Germany Averse to Immediately Cutting Off Russian Energy Imports, Finance Minister Urges Patience

Germany Averse to Immediately Cutting Off Russian Energy Imports, Finance Minister Urges Patience
German Finance Minister Christian Lindner speaks during a budget session in the plenary hall of the lower house of the German parliament, the Bundestag, in Berlin on March 22, 2022. (Michele Tantussi/Reuters)
Naveen Athrappully

Though Germany is moving “as fast as possible” to end its dependence on Russian energy supplies, such a move cannot be implemented soon, according to Christian Lindner, the country's finance minister.

“We have to be patient,” Lindner said in an interview with the BBC. “We are willing to stop all energy imports from Russia, it's just a matter of time.”

Any assumption by Russian President Vladimir Putin that Germany will continue being reliant on Russian energy is “wrong” as Berlin does not want “any further business” with the Russian leader, Lindner said. However, he warned that a sudden halt to energy imports from Russia could result in the shutdown of German manufacturers and cause negative macroeconomic effects.

“I don't fear [the] economic costs [of buying less Russian energy]. I fear the physical scenario, if you have to stop the supply, for a complete production line, this causes more than economic costs,” he said. “I think it's preferable to have sanctions, which we can stand for months, for years.”

Lindner criticized previous governments for relying on Russian gas and oil, insisting that it was a “strategic miscalculation.” He blamed Russia’s invasion of Ukraine for the increasing geopolitical and economic risks such as inflation and the debt crises in poor nations, as well as growing food shortages.

Germany imports about 40 percent of its gas and 25 percent of its oil from Russia. Moscow makes about $1 billion daily by selling oil and gas, thereby blunting the impact of Western sanctions aimed at pressuring the Kremlin to end its war.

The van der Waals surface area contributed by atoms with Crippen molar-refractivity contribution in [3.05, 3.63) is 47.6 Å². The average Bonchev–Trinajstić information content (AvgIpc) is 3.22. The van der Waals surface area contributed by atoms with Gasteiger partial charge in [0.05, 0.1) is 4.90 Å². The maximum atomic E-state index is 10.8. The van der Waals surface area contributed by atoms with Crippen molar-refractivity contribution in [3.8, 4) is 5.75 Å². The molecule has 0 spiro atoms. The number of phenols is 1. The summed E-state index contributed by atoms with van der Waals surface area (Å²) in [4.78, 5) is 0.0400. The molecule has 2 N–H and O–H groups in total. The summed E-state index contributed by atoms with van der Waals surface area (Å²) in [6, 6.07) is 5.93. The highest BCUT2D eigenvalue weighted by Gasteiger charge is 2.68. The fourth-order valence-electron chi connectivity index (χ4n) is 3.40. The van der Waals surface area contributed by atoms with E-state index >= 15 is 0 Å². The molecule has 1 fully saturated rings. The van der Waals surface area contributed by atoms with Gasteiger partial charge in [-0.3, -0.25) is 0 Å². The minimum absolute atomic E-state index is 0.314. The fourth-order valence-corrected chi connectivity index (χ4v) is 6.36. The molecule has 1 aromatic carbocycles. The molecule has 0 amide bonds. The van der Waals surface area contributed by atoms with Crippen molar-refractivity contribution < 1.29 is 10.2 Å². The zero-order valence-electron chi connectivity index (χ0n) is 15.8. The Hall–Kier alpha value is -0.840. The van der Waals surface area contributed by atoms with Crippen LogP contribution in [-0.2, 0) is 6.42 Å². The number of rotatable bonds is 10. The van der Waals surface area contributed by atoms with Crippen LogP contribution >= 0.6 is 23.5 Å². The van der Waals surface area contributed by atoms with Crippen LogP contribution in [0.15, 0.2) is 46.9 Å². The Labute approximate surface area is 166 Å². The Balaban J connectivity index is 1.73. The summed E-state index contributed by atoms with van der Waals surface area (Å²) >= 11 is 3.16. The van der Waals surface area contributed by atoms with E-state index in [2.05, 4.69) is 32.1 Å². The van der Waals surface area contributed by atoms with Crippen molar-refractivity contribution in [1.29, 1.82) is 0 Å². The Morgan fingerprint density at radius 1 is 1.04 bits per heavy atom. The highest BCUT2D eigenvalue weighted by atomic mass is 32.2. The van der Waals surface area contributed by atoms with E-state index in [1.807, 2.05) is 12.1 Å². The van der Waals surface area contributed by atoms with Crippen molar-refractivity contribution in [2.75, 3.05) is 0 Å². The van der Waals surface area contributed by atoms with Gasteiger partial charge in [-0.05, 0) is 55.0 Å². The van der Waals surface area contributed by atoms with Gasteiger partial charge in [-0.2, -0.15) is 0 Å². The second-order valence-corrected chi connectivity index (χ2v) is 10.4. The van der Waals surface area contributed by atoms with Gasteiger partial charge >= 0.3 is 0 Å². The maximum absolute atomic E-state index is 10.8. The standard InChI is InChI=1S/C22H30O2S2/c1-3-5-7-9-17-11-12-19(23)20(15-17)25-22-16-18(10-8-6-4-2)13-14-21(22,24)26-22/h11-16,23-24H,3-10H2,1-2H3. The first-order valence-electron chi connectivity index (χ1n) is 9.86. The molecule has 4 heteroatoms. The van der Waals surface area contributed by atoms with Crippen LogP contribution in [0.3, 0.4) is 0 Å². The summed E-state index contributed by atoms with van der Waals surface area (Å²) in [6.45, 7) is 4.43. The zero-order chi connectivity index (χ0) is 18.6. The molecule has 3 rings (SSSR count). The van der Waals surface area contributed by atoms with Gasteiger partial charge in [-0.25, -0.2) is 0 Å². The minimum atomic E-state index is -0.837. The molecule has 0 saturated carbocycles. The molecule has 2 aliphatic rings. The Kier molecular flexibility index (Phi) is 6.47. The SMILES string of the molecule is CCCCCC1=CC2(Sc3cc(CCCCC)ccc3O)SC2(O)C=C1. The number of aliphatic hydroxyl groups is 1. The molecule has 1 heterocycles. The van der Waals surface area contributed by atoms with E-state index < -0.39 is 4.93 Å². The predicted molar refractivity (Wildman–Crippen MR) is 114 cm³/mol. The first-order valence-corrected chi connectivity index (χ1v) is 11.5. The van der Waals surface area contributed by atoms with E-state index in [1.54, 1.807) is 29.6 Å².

Germany called off the opening of the Nord Stream 2 gas pipeline project with Russia following the invasion.

The country’s exports to Russia fell by 57.5 percent in March 2022 due to sanctions. As a result, Russia became the 12th biggest export market for Berlin outside the European Union, down from the fifth spot in February.

Lindner made similar arguments in an interview with German newspaper Die Zeit in March, CNN reported.

“The question is, at what point do we do more harm to Putin than to ourselves?” Lindner said. “If I could only follow my heart, there would be an immediate embargo on everything. However, it is doubtful that this would stop the war machine in the short term.”

Contradicting Lindner, German foreign minister Annalena Baerbock announced on April 20 that Germany will fully stop importing Russian oil by the end of 2022. This will be followed by ending Russian gas imports, she added.

Any significant block of Russian energy supplies could seriously worsen Germany’s inflation, which reached its highest level in over four decades in March 2022.

The EU is attempting to cut off Russian gas imports by 66 percent in 2022, aiming to become completely free of Russian energy by 2027. However, German unions and employers have opposed EU plans to ban Russian natural gas imports.

“A rapid gas embargo would lead to loss of production, shutdowns, a further deindustrialization and the long-term loss of work positions in Germany,” said Rainer Dulger, chairman of the BDA employer’s group, and Reiner Hoffmann, chairman of the DGB trade union confederation, in a joint statement on April 18.
Reuters and The Associated Press contributed to this report.